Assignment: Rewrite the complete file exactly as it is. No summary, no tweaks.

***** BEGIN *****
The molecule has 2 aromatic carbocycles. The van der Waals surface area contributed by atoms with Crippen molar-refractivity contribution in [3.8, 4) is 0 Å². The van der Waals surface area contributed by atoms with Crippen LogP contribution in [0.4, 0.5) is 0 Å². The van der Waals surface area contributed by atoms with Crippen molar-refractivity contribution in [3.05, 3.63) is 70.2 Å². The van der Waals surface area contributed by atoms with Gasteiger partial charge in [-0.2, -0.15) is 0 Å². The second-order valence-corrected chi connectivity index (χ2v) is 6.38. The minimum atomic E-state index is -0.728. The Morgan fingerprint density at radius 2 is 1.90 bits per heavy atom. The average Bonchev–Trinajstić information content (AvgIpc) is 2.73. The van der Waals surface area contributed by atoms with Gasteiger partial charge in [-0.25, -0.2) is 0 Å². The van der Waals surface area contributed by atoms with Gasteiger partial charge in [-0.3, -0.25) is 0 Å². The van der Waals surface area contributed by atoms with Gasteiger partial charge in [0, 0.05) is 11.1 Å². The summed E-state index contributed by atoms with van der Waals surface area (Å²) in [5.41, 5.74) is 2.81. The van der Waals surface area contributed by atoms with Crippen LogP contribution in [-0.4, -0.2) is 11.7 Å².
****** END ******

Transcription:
The molecule has 2 aromatic carbocycles. The van der Waals surface area contributed by atoms with Crippen molar-refractivity contribution in [3.8, 4) is 0 Å². The van der Waals surface area contributed by atoms with Crippen LogP contribution in [0.4, 0.5) is 0 Å². The van der Waals surface area contributed by atoms with Crippen molar-refractivity contribution in [3.05, 3.63) is 70.2 Å². The van der Waals surface area contributed by atoms with Gasteiger partial charge in [-0.2, -0.15) is 0 Å². The second-order valence-corrected chi connectivity index (χ2v) is 6.38. The minimum atomic E-state index is -0.728. The Morgan fingerprint density at radius 2 is 1.90 bits per heavy atom. The average Bonchev–Trinajstić information content (AvgIpc) is 2.73. The van der Waals surface area contributed by atoms with Gasteiger partial charge in [-0.25, -0.2) is 0 Å². The van der Waals surface area contributed by atoms with Gasteiger partial charge in [-0.3, -0.25) is 0 Å². The van der Waals surface area contributed by atoms with Gasteiger partial charge in [0, 0.05) is 11.1 Å². The summed E-state index contributed by atoms with van der Waals surface area (Å²) in [5.41, 5.74) is 2.81. The van der Waals surface area contributed by atoms with Crippen LogP contribution in [-0.4, -0.2) is 11.7 Å².